Pick up any fantasy novel that involves magic and that particular book’s magic system will be different from any other book’s. For instance, Andre Norton’s WITCH WORLD series posits if her witches lose their virginity, they lose their powers. In Evangeline Walton’s THE MABINOGION, belief in ancient gods and goddesses, nature worship and blood sacrifice are the keys to evoking magic.
Many magicians, witches, warlocks, etc. focus their powers through some kind of talisman – an amulet or a ring. In the television series, LEGEND OF THE SEEKER, based on Terry Goodkind’s THE STONE OF TEARS books, the wizard’s magic is only effective if he uses his hands in gestures and flourishes. If his hands are bound, he’s powerless. In the Harry Potter novels, a spell must be intoned aloud to accomplish the magic. Pins in voodoo dolls. And so on.
Even in myth and legend, these rules apply. Take witches, for example. According to WIZARDS AND WITCHES, a volume in the Time-Life series, THE ENCHANGED WORLD, witches’ power of flight often didn’t just result because of the brooms, staffs or farm implements they rode into the night sky. They would rub a magical ointment over theirs bodies made of a potent mixture of herbs such as monkshood, henbane, deadly nightshade, mandrake and hemlock to aid in their power of flight. In general, charms of all sorts were used diligently to heighten the magic-wielder’s powers.
Basically, there is a list of “must haves” for any magic system. These are:
- A logic as to why a particular character possess magical powers.
- Every magic-wielder must have limitations as to how and to what extent those abilities are and can be used.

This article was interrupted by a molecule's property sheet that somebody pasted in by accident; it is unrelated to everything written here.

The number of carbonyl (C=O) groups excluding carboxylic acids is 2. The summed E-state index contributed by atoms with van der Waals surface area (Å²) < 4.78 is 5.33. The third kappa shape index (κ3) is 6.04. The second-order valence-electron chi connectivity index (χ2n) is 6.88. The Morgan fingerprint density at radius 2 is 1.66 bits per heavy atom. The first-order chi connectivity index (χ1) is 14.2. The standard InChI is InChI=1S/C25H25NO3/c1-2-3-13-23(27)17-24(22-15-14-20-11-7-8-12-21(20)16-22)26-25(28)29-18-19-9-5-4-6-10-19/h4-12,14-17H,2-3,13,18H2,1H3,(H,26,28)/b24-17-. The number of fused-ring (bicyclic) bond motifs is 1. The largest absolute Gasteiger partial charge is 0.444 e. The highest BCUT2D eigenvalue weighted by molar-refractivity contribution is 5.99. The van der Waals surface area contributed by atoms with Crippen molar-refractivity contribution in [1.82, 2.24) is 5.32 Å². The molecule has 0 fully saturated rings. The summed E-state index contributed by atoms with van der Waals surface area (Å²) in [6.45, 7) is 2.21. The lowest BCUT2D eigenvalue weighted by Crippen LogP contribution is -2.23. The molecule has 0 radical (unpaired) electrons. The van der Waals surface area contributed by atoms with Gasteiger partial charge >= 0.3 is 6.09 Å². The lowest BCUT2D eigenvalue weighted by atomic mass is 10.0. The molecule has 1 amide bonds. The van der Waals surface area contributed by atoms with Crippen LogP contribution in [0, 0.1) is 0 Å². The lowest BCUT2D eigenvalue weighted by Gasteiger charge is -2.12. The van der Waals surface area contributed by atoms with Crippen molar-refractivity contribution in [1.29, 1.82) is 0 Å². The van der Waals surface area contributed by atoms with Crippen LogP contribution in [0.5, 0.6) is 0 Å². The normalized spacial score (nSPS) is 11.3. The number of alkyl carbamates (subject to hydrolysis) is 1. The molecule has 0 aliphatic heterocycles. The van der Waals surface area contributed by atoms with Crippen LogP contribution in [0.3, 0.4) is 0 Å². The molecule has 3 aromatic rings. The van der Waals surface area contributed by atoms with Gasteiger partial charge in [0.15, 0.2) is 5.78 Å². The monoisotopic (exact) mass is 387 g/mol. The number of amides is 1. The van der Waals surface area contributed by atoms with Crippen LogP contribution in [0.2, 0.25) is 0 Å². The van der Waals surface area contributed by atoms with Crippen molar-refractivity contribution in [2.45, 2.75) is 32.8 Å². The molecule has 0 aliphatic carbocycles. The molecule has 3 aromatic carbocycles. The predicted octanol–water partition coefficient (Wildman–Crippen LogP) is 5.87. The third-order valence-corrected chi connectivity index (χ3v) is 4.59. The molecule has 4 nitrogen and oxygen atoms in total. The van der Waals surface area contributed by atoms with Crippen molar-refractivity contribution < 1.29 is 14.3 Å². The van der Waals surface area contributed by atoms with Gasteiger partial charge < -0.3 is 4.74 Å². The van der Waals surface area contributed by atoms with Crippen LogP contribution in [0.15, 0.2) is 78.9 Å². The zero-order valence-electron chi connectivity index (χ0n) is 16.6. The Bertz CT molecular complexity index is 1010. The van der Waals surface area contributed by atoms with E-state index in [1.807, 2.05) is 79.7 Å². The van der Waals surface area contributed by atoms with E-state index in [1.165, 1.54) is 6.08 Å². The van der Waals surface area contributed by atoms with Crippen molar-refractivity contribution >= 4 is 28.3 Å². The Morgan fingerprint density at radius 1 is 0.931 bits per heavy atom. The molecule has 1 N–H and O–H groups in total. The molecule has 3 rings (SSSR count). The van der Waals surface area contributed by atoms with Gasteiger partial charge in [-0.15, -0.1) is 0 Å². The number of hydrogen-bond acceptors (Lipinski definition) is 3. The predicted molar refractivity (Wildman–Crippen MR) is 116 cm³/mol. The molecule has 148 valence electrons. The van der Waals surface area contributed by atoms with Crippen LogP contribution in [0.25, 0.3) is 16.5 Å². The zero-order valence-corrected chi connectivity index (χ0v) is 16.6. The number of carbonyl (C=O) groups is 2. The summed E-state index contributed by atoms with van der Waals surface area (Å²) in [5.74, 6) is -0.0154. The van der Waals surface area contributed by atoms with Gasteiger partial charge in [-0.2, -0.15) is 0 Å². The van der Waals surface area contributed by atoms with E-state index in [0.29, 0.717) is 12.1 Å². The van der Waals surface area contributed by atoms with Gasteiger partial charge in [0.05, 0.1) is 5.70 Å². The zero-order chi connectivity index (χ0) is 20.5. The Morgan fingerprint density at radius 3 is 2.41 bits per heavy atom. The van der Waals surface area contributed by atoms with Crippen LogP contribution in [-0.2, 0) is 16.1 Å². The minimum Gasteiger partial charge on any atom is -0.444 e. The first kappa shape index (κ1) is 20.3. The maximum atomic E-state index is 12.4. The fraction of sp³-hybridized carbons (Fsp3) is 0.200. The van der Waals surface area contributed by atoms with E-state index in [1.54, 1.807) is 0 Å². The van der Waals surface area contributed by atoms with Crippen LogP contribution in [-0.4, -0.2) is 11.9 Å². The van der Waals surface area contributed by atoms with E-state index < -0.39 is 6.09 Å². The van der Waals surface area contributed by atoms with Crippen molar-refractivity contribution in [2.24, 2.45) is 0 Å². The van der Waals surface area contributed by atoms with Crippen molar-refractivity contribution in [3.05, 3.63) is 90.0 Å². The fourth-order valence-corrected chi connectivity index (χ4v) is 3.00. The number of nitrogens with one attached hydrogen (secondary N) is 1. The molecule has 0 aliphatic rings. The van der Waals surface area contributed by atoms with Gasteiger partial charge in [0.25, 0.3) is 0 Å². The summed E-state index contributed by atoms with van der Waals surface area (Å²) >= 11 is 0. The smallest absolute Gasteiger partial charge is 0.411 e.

- There must be a balance with any opposing powers or enemies.
- A magic system must have an internal logic.
- Any working of magic must have a cost to the user.
Of course, all of the above points are open to interpretation and tweaking with fantasy authors playing around with these all the time. It’s great to think that, like Samantha in BEWITCHED, a twitching of your nose could accomplish anything. But, after a while, as a reader and a viewer, it gets boring and predictable. What if she got a cold and was congested? Then what?
In my novel, BLOOD OF THE DAXAS and its prequel, REUNION AT OLAN, my Priest and Pristess-Mages cannot bring to life their inherent magical powers until after they’ve consumed a small portion of dragon blood and keep the vessel the blood is contained in, The Well of Incessance, filled. Not all of the mage “candidates” can drink the blood with some of them dying in the process. Those who survive are inducted into the Congregate of Mages. The Perliox Animists derive their powers from the forces of nature. If those forces become weakened, then so do the Animist’s abilities weaken in turn. My dragon Wyverna possesses a very special magical power but using it exacts a powerful price.
In the end, it’s always more interesting to have a magic-wielder who is not all-powerful. Even Superman was given a weakness to Kryptonite early on and then also to, you guessed it, magic!
So, who would win in a super-powered face-off? Superman or Mandrake the Magician?